Shipton Hall
Shipton Hall
An attractive mix of historic buildings grouped about an Elizabethan manor house. Beside the manor is a walled garden, a medieval dovecote, a fine Georgian stable, and the Saxon parish church. The interiors of Shipton Hall feature exquisite rococo decoration by Thomas Pritchard, the architect responsible for designing the famous Iron Bridge across the Severn at Coalbrookedale.
The first hall at Shipton was a medieval house owned by Wenlock Priory. That early house may have been destroyed to make way for the current Hall, built in 1587 by Richard Lutwyche, who later gave it to his daughter as a dowry gift when she married Thomas Mytton. The house is laid out on an H plan, and includes sections of material from the medieval house. The Elizabethan Hall was greatly rebuilt in the mid-18th century to produce the beautiful building we see today.

It is that 18th century rebuilding that gives Shipton a peculiar sense of being a house of two halves. There is the original 16th century house, all dark panelling and rich carving. Then there is the rear extension by Pritchard, very much an elegant Georgian showpiece, with ebullient rococo decoration. As you move from room to room in Shipton Hall you seem to move from the Elizabethan to the Georgian period and back again. The exterior shows this split-personality to pefection; the front of the Hall is pure Elizabethan symmetry, save for an off-centre tower, approached up a path flanked by topiary. The rear of the house leaps forward two centuries, without a trace of Elizabethan style visible except the towering clusters of decorative brick chimneys that the Tudor's loved.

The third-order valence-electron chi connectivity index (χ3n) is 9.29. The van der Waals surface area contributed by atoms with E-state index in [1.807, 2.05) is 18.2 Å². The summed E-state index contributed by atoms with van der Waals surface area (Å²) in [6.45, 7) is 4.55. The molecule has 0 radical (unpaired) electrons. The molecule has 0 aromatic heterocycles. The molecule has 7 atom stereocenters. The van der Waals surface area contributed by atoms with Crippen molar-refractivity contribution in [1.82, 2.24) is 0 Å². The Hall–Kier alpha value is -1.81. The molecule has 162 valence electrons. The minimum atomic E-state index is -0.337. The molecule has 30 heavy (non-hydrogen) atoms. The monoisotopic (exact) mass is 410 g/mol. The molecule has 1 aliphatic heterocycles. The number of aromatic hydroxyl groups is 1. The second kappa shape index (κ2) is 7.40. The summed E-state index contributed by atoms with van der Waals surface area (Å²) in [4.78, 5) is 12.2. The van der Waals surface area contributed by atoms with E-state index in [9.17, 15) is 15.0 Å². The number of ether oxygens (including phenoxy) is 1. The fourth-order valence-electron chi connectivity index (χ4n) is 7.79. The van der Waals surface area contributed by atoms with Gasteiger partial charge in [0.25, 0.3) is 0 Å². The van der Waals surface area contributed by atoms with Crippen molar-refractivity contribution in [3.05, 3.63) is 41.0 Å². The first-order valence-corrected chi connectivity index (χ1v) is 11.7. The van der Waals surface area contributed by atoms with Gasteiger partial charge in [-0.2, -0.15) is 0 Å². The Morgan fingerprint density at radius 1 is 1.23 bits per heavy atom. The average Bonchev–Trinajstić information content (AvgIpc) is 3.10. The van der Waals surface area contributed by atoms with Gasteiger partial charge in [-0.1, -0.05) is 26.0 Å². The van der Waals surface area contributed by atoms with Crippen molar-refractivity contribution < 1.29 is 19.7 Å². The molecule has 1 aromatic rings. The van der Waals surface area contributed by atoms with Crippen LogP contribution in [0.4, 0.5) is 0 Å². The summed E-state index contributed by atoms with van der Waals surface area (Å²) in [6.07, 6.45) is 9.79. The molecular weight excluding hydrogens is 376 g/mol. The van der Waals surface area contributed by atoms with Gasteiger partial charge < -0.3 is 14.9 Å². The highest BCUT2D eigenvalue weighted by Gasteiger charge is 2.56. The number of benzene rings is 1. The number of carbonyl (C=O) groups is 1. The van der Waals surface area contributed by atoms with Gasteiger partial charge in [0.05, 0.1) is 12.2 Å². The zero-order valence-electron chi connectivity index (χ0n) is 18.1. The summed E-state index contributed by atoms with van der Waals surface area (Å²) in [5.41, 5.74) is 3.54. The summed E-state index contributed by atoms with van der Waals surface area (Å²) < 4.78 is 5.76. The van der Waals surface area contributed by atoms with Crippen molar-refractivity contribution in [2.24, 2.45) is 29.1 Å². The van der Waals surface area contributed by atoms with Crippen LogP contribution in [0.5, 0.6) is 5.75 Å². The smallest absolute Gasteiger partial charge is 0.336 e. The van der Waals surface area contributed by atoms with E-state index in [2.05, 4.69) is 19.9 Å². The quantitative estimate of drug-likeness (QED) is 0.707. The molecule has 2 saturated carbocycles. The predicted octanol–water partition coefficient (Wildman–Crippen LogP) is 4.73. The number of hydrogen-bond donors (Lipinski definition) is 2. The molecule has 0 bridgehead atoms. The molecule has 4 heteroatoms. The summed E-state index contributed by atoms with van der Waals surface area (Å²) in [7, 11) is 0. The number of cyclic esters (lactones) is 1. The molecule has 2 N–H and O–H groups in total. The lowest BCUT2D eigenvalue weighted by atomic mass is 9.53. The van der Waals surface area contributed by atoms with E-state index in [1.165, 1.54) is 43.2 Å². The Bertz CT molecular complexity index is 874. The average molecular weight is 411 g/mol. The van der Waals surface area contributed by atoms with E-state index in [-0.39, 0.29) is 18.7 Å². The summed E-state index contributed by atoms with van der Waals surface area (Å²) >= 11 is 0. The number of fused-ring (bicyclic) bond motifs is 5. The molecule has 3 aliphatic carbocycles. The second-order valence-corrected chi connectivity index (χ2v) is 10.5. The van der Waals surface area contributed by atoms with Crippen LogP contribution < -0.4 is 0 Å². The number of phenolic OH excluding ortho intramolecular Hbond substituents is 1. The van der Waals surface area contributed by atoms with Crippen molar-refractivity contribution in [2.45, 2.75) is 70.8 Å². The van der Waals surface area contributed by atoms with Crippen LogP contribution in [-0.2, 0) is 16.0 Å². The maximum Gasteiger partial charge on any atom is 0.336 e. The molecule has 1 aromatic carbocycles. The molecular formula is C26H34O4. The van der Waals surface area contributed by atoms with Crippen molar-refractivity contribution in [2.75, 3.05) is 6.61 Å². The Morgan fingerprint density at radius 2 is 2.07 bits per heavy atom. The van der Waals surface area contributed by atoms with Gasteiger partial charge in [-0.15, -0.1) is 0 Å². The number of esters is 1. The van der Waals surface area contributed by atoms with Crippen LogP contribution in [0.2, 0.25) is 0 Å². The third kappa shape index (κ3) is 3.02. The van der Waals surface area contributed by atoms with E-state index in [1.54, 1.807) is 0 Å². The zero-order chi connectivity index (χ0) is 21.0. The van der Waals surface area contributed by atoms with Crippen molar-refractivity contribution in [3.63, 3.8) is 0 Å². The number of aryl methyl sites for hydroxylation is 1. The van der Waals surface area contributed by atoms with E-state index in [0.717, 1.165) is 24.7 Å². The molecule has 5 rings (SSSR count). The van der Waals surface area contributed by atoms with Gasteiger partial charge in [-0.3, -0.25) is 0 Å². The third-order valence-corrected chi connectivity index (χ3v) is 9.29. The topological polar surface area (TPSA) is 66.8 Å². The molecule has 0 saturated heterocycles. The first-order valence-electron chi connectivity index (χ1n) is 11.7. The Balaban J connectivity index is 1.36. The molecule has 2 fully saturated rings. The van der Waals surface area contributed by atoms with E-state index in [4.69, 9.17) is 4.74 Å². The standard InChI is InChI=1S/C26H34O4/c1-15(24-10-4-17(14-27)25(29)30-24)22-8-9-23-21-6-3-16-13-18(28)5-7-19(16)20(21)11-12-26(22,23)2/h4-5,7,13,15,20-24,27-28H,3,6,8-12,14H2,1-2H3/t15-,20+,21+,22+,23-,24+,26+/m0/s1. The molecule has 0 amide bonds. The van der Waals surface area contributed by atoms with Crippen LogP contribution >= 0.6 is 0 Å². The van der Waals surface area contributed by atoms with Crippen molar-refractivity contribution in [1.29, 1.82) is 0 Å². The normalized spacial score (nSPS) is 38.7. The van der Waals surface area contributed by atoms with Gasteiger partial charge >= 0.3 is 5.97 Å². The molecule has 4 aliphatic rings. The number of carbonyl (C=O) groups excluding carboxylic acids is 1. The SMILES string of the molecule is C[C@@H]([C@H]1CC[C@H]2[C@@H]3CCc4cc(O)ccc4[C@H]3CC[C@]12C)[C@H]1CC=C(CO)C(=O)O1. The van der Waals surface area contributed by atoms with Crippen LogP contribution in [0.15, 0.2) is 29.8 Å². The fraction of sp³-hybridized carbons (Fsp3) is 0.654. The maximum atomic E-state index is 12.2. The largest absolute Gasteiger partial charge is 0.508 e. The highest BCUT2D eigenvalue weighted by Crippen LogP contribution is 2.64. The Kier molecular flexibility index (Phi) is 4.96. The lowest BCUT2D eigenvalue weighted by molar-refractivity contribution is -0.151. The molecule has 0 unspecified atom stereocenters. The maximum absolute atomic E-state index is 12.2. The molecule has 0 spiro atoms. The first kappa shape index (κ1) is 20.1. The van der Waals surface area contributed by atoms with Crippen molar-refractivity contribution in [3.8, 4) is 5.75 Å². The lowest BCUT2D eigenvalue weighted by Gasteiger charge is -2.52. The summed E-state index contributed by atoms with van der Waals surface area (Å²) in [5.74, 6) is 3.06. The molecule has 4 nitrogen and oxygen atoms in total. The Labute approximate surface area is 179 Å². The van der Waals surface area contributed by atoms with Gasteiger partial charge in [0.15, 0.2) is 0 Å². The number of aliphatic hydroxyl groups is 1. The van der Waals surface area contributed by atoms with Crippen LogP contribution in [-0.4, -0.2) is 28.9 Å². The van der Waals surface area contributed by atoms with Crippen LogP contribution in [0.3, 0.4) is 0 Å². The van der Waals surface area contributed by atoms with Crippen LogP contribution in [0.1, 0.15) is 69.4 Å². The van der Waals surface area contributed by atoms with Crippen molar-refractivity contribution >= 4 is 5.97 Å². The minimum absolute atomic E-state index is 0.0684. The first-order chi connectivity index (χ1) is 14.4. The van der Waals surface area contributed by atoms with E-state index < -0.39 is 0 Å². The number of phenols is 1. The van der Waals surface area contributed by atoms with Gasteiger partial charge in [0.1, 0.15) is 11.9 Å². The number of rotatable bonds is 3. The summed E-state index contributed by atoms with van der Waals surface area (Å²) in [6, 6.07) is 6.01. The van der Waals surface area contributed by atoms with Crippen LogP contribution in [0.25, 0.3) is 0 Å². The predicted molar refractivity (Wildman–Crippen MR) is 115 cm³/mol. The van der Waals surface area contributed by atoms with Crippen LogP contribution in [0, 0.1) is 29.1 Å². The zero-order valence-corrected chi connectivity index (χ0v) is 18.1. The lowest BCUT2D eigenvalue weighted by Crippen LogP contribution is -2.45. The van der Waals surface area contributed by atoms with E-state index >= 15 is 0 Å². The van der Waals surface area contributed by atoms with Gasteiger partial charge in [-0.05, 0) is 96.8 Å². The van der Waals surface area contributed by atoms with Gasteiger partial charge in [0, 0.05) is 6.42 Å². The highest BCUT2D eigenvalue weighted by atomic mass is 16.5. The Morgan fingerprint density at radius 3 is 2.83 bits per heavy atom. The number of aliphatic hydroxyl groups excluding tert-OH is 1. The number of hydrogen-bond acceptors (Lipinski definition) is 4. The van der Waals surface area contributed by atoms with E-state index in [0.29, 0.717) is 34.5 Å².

Simon Jenkins, authour of England's Thousand Best Houses, calls the Gothic staircase Pritchard's best work at Shipton. For once I'd have to agree with Mr Jenkins. The staircase is a delicious piece of Georgian Gothic style.

The Elizabethan frontage
The Elizabethan frontage
Moving a Village
Close to the house are late 16th century earthworks, and to the north is the circular late medieval dovecote. Also nearby are the remains of the deserted medieval village of Shipton. It seems that when the Hall was being built, the Lutwyches thought the village ruined the view. So they had the village moved. All of it, save one lone house which you can just see from the front window of the Hall. If you look closely at the field across the road from the Hall you can still see the outline of house foundations from the original village.

Close by the Hall is the parish church of St James. The church dates to at least the 10th century, with a Norman tower, and a chancel built at the same time as the Hall.

The house and grounds are normally open from Easter through Summer or at other times for pre-booked groups. Please contact the property to verify current opening times. We also found that the Historic Houses Association website was a good source for opening details.

Visiting